Adyashanti, formerly known as Stephen Gray, is one of the foremost spiritual teachers alive today. He lives near San Francisco and draws on a potpourri of traditions, chiefly Buddhism, but also Hinduism and Christianity, for his teachings.

I specifically like his approach toward meditation. He emphasizes relaxing into the natural state of awareness that is always present in us, but is obscured most of the time by our chattering minds.

Adya’s mind-blowing meditation talk

One of my favorite ideas from Adya, as he’s known, came from a teaching I listened to a few years ago. It was an overview of the meditation process. It’s fantastic and I highly recommend listening to it. Here’s the link.

In the beginning he talked about the education process for learning meditation. He said it’s the exact opposite of traditional education. Here’s what he said:

In meditation the rudimentary stuff is the advanced stuff. It isn’t like learning something in school where you work yourself up to the PhD program. It’s the opposite. You’re trying to work yourself backwards, down to kindergarten. Down into simplicity, not into complexity.

This gets it exactly. The problem many people have when learning meditation is that they get bogged down with a bunch of details. They make it too complex.

Why do most people do this? Because our brains thrive on complexity and doing and figuring things out. How could anything be profoundly helpful that is so simple, seems to be the thought process involved.

Meditation is about keeping it simple

The fact is that meditation is simple. It’s about placing attention on something happening in the present moment. Then, when our attention wanders into thinking, which it inevitably does, we simply notice that and bring attention back to our present moment awareness.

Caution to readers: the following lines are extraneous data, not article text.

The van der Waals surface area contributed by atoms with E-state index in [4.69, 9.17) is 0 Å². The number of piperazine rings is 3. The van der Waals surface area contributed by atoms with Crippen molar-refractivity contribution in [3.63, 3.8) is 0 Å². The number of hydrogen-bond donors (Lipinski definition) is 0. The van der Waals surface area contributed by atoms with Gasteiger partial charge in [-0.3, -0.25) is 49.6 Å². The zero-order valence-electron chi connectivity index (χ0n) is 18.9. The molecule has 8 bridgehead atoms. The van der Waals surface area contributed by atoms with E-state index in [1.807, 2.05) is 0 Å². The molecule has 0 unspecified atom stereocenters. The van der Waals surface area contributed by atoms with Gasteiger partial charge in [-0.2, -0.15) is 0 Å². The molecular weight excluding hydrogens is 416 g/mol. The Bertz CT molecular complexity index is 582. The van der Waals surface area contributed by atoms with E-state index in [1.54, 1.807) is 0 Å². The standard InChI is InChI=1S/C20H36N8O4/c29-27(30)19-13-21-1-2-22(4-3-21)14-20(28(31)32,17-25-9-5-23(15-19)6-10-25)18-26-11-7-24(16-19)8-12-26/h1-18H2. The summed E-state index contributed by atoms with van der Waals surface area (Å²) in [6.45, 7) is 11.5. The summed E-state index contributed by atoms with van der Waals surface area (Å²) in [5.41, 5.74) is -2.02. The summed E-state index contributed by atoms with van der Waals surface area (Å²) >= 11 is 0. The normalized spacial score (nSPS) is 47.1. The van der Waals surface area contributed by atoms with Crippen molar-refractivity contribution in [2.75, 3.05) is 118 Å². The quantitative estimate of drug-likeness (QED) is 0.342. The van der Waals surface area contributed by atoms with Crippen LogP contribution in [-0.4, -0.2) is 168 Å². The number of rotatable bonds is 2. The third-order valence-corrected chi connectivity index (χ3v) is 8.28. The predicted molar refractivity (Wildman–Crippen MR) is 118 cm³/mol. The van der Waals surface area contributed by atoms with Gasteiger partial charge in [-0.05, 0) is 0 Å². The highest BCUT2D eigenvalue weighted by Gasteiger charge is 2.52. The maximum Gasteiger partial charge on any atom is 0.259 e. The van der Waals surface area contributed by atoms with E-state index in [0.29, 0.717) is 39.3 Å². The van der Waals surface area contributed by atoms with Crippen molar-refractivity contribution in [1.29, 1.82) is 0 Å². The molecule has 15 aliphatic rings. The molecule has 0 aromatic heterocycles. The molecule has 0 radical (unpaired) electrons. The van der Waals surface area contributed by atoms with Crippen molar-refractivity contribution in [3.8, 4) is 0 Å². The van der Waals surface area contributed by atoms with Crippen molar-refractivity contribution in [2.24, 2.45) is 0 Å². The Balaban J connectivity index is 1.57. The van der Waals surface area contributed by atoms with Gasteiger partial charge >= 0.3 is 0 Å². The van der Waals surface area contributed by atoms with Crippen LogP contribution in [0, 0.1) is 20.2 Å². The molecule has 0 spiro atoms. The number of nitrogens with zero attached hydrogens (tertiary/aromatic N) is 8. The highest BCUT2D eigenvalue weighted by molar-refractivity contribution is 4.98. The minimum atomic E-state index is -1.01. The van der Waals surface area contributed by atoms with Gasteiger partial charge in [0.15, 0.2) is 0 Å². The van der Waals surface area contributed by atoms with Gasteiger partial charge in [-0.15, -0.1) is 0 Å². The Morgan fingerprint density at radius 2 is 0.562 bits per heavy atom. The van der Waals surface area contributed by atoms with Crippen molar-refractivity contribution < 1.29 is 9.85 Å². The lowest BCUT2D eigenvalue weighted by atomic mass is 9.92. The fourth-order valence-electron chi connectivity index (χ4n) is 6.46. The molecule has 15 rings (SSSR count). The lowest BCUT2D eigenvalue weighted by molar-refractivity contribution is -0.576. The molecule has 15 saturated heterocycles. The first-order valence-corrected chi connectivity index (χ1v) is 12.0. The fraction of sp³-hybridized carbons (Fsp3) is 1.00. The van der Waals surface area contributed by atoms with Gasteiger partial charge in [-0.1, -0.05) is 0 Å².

So the work involved seems counterintuitive to most of us mere mortals: It centers on being vigilant about bringing everything back to the simple. Consistently. Just coming back to the breath or whatever it is you’re placing attention on.

The words I hold onto from Adya’s teaching are kindergarten and Phd. I just love that. I visualize a 26 year old in the bowels of some university library racking their brains analyzing some esoteric poem by Chaucer for their dissertation. This intense use of the brain has its place, but is the antithesis of meditation.

The simple movements of a beetle

Then I imagine a kindergartener on the playground spending a few minutes enthralled with the movements of a beetle. Just curious about it. Not analyzing a thing. Just there. Watching the beetle. Totally present.

That’s the approach we want to bring to meditation and, frankly, mindfulness and most areas in life. Simplicity. Innocence. Curiosity. The Zen people call this beginner’s mind.

The takeaway

The key is realizing that attaining beginner’s/kindergartener’s mind is NOT easy. Many unwittingly assume that staying with the simple should be simple. Unfortunately, it’s not, for the reason I already mentioned: Our brains drift toward complexity.

Also, our society values putting our noses to the grindstone and doing, doing, doing, going, going, going. This leads to a prejudice toward the Phd grind and away from kindergartener simplicity.

So the central work is being vigilant about coming back to the simple. Doing so will take us a long way in our meditation practices and in all facets of our work on the spiritual path.